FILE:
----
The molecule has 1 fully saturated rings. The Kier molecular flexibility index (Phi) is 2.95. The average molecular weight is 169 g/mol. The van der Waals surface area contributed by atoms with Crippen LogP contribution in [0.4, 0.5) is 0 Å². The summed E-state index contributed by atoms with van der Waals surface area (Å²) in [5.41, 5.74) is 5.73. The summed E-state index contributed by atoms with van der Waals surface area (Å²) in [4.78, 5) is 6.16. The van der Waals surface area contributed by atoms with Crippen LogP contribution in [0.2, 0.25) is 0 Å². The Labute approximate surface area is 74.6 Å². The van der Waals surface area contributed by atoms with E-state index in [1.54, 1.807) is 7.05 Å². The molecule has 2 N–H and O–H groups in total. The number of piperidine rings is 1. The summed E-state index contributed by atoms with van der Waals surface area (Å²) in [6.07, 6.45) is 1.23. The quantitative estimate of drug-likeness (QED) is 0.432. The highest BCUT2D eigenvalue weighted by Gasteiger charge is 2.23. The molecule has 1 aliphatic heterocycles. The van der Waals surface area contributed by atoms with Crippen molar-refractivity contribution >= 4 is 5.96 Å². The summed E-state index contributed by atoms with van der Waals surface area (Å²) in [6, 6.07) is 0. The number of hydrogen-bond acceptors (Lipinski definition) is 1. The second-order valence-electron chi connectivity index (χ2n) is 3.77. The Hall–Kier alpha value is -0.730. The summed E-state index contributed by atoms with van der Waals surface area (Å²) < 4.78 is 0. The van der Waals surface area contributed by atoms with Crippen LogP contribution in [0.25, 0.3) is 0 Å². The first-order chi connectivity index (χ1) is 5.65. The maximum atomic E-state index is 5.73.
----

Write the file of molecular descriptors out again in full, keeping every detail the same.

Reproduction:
The molecule has 1 fully saturated rings. The Kier molecular flexibility index (Phi) is 2.95. The average molecular weight is 169 g/mol. The van der Waals surface area contributed by atoms with Crippen LogP contribution in [0.4, 0.5) is 0 Å². The summed E-state index contributed by atoms with van der Waals surface area (Å²) in [5.41, 5.74) is 5.73. The summed E-state index contributed by atoms with van der Waals surface area (Å²) in [4.78, 5) is 6.16. The van der Waals surface area contributed by atoms with Crippen LogP contribution in [0.2, 0.25) is 0 Å². The Labute approximate surface area is 74.6 Å². The van der Waals surface area contributed by atoms with E-state index in [1.54, 1.807) is 7.05 Å². The molecule has 2 N–H and O–H groups in total. The number of piperidine rings is 1. The summed E-state index contributed by atoms with van der Waals surface area (Å²) in [6.07, 6.45) is 1.23. The quantitative estimate of drug-likeness (QED) is 0.432. The highest BCUT2D eigenvalue weighted by Gasteiger charge is 2.23. The molecule has 1 aliphatic heterocycles. The van der Waals surface area contributed by atoms with Crippen molar-refractivity contribution >= 4 is 5.96 Å². The summed E-state index contributed by atoms with van der Waals surface area (Å²) in [6, 6.07) is 0. The number of hydrogen-bond acceptors (Lipinski definition) is 1. The second-order valence-electron chi connectivity index (χ2n) is 3.77. The Hall–Kier alpha value is -0.730. The summed E-state index contributed by atoms with van der Waals surface area (Å²) < 4.78 is 0. The van der Waals surface area contributed by atoms with Crippen LogP contribution in [0.25, 0.3) is 0 Å². The first-order chi connectivity index (χ1) is 5.65. The maximum atomic E-state index is 5.73.